Posted by: orst86 | February 10, 2012

Day 4

12d 31.5′ N.
70 d 2.54’W

About 83F clear, slight breeze

On our way to get to the next port, Aruba, we went over some really deep water, like in excess of 12,000 ft. That’s a lot of water below us. The sea was sort of not friendly. It was a bit rough going,even on 5 deck where I am at, I could feel the slamming of the waves on the bow and feeling the rocking of the ship. Thanks to the patch I’m just plain dizzy.

We had our dress up dinner as I mentioned before. Yours truly stood out with only shirt and tie, but I have to say there were some pretty shabby looking coats out there. Main course was lobster Thermidor which is sort of a double baked lobster and then re stuffed into their shell. A hunk of sirloin was included as well. Next formal will be on our way to panama.

As we cruised up to Aruba we had lots of flying fish gliding out of our way. Tiny things, hardly as big as a sparrow. Some didn’t make because the gulls were watching for their jumps.

Aruba port Oranjestad is designed completely around the docked cruise ships. Nearly 90% of all the stores are jewelry stores. They have lots of gems,and, according to them, they are like 50%+ off compared to US retail. So I figured I’d take a quick look…yeah right, with all the discounts and secret passwords given, the cost was still over my limit.  Still…there *MAY* be a surprise in store for someone back home…

Took a bus tour around to see the rock gardens. Granite is the base rock here, the large peak near the main city is called the Haystack. Sorta looks like one. The beach side (north) has been completely built up with resort massive resort hotels.  When they put the resorts there, they figured it didn’t look “tropical” enough so they planted Palm trees.  Hence the fact it is called Palm beach now….

We went  on the desert side of the island and saw the little bridge, the big bridge collapsed in 2005. This would be a mini sea arch actually.  Pretty cool place.  BTW, it costs $0.50 to use the bathroom there at the little store.

The island itself is only like 20 miles from Venezuela. There are about 100,000 people who live on the island. Number one industry is tourism. The island is a desert island which only gets about 18″ of rain a year. The undeveloped side (eastern) is bleak with nothing growing on it except the four types of cacti, pipe organ, rose, Christmas and prickly pear. There are also 3 different types of snakes. One is a harmless garden type,the second is the Aruba rattlesnake and lastly there is a large number of non native boa constrictors. Released as pets, they have gotten out of hand and are messing up the ecosystem so much they have a $100 bounty on dead ones. Now the Aruba rattlers are interesting. 90% of the time if they bite, they don’t inject venom. The rest of the time you don’t have a reaction until 48hrs later. I guess it’s that laid back Caribbean attitude in the sun…   We didn’t see any snakes, but saw lots of eerie green blue lizards and several large iguanas.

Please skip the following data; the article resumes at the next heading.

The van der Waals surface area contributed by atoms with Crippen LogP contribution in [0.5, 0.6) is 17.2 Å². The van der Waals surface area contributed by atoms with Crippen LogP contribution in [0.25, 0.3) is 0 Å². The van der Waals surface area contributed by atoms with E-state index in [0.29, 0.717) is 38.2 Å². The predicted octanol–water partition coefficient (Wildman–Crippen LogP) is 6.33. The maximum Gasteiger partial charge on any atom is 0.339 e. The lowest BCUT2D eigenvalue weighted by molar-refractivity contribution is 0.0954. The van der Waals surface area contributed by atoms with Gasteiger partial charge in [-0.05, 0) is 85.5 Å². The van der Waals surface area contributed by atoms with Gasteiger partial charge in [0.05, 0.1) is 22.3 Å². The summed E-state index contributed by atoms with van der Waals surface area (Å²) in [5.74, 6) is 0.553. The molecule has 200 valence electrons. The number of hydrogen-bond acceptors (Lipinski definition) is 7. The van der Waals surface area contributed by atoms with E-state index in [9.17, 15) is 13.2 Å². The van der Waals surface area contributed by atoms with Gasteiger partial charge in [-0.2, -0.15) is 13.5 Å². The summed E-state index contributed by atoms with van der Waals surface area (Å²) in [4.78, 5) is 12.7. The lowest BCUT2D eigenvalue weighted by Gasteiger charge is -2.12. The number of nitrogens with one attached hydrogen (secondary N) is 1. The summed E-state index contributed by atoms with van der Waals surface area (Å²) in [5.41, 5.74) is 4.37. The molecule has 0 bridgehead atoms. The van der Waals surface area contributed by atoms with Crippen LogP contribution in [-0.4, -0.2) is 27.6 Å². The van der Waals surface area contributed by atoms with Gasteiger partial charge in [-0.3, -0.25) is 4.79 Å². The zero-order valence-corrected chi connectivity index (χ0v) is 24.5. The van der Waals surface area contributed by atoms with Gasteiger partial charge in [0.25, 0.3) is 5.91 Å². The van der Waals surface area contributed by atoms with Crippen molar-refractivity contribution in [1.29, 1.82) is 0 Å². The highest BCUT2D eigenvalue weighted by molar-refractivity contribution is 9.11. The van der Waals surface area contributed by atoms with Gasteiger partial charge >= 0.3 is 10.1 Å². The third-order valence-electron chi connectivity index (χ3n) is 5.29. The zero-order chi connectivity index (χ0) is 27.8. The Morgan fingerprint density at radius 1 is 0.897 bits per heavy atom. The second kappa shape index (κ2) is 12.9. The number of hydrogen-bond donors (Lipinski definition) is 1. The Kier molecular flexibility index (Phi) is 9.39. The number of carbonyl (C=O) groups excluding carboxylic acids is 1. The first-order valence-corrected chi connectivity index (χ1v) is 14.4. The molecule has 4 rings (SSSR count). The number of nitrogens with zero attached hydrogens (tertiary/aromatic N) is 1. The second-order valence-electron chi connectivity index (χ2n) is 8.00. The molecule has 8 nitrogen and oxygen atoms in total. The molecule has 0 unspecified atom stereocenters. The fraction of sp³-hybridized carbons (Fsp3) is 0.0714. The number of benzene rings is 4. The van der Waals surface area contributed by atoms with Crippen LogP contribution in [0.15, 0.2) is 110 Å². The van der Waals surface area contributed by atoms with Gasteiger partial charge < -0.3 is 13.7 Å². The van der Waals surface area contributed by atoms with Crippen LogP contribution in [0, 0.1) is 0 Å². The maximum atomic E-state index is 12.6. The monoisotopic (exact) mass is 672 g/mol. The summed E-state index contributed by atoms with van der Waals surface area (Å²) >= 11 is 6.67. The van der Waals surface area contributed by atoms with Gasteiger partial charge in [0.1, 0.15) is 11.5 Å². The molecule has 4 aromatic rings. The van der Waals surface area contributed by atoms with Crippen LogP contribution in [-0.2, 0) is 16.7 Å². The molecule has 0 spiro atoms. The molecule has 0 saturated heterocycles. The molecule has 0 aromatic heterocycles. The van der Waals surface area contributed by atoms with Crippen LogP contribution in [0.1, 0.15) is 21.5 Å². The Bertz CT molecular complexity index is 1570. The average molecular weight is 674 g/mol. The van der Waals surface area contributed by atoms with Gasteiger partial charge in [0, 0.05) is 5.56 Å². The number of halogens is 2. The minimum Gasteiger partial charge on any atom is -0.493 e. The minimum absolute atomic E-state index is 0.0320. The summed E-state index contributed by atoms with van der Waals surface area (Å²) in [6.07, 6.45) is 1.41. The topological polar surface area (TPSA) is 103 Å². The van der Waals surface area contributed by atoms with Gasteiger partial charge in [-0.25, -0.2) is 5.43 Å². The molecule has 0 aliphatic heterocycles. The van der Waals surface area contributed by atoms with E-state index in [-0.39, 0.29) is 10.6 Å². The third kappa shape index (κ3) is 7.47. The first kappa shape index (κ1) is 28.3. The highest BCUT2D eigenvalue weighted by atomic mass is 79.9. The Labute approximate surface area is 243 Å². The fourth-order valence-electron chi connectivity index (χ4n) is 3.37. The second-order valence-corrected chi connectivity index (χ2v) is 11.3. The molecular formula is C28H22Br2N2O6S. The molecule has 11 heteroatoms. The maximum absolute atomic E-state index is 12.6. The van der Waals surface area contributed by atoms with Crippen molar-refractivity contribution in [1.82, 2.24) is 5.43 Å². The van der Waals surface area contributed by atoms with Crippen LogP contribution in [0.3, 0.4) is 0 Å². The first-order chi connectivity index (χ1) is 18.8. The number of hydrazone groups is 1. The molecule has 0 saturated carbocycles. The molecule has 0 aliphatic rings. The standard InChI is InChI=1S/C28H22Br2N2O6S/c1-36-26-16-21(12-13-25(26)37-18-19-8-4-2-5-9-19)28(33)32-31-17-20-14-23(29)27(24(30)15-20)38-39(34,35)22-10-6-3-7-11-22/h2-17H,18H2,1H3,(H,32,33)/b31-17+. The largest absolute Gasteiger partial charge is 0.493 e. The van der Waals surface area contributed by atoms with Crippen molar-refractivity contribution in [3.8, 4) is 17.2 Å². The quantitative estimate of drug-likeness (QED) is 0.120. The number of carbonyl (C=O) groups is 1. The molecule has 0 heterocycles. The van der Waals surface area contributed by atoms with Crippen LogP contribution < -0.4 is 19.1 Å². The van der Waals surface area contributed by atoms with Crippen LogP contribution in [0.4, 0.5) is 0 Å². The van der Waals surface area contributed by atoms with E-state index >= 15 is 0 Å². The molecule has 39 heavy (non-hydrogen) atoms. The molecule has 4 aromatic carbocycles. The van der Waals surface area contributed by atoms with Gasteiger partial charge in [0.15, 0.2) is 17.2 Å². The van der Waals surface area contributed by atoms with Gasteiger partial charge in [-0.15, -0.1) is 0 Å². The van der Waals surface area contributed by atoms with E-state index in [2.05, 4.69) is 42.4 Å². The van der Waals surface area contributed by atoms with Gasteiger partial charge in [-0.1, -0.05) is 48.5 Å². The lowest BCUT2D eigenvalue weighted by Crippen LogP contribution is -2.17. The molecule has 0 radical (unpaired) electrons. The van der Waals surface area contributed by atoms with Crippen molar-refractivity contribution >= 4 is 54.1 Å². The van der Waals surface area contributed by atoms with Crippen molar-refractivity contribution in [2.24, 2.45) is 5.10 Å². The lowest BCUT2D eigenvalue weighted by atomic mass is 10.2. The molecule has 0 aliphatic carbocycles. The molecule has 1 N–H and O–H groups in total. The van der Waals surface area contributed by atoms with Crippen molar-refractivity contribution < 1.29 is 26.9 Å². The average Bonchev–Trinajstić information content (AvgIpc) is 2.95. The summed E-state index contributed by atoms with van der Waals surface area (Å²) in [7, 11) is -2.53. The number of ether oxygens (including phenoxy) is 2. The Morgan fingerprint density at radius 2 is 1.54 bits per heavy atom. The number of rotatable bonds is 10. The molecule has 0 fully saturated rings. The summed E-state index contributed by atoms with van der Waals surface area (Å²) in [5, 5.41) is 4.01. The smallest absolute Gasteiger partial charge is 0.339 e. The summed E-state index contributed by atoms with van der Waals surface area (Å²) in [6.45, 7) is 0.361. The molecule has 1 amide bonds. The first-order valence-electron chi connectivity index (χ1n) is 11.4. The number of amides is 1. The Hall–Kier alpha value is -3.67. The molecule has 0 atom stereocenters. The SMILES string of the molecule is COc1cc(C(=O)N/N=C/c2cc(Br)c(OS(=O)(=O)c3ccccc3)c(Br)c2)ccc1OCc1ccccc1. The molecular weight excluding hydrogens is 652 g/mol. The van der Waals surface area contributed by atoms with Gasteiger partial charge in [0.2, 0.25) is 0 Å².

The island has or used to have the thriving aloe Vera plant business. Now think of this. Cut the leaf and it drips a brownish liquid which is an extreme laxative. The rest of the jelly interior is edible and touted to be a healthy food. Of course the jelly can be used for first aid on cuts and burns.  Sounds a lot like the puffer fish in Japan.  One little slip and you end up in the bathroom within minutes…I guess that would be better than dead from the puffer venom.

There is also the divi divi tree. The interesting thing is that no tree stands up right. They always grow tilted to the west, because the prevailing winds are from the north east. They say you can’t get lost because all you have to do is follow the trees west.  Of course, with the island only being about 4 miles wide…well…there are corn fields in Iowa wider than this island where you can get lost in.

At one point gold was mined here. Nothing left except ruins of the melter.  Probably all used up in the jewelry stores in town.

The lighthouse is the Californian light house built after the freighter California ran aground and sank. Today the light is automatic and the keepers house has been converted to, of all things, an Italian restaurant.  BTW, you can get fresh coconut drinks (cut coconuts with straws) at the lighthouse area.

Aruba is a mix of cultures, from south American, Dutch, and native. And their language reflects that, Dutch is first, followed by English then there is a native mix language that is also a splash of Spanish and Chinese as well.

Finally, one can rent a car, those cars have license plates with the letter V on them. The joke is that if you get lost driving around, do not follow a car with V (visitor) plates. Instead follow the A (Aruba) or TX (taxi) they will know where they are going. Of course the island barely 4 miles wide and about 12-15 miles long anyway.

Until next time…from Bonaire.


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